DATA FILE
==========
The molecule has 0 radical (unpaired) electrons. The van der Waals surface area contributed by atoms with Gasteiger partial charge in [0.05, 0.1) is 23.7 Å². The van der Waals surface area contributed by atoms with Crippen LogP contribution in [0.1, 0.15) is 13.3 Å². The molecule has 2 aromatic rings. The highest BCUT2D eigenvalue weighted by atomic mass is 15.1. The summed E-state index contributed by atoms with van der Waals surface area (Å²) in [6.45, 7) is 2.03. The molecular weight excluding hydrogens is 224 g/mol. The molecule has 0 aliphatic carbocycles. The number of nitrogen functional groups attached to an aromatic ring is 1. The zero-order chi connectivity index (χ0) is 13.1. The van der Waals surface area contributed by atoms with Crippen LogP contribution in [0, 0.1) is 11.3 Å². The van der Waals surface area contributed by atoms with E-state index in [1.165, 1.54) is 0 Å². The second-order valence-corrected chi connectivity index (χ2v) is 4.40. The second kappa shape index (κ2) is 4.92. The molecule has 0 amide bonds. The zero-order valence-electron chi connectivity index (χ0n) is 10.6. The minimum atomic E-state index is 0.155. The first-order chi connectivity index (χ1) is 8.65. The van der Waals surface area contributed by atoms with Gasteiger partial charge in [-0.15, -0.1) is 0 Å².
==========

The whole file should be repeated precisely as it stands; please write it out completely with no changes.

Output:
The molecule has 0 radical (unpaired) electrons. The van der Waals surface area contributed by atoms with Gasteiger partial charge in [0.05, 0.1) is 23.7 Å². The van der Waals surface area contributed by atoms with Crippen LogP contribution in [0.1, 0.15) is 13.3 Å². The molecule has 2 aromatic rings. The highest BCUT2D eigenvalue weighted by atomic mass is 15.1. The summed E-state index contributed by atoms with van der Waals surface area (Å²) in [6.45, 7) is 2.03. The molecular weight excluding hydrogens is 224 g/mol. The molecule has 0 aliphatic carbocycles. The number of nitrogen functional groups attached to an aromatic ring is 1. The zero-order chi connectivity index (χ0) is 13.1. The van der Waals surface area contributed by atoms with Crippen LogP contribution in [0, 0.1) is 11.3 Å². The van der Waals surface area contributed by atoms with E-state index in [1.165, 1.54) is 0 Å². The second-order valence-corrected chi connectivity index (χ2v) is 4.40. The second kappa shape index (κ2) is 4.92. The molecule has 0 amide bonds. The zero-order valence-electron chi connectivity index (χ0n) is 10.6. The minimum atomic E-state index is 0.155. The first-order chi connectivity index (χ1) is 8.65. The van der Waals surface area contributed by atoms with Gasteiger partial charge in [-0.15, -0.1) is 0 Å².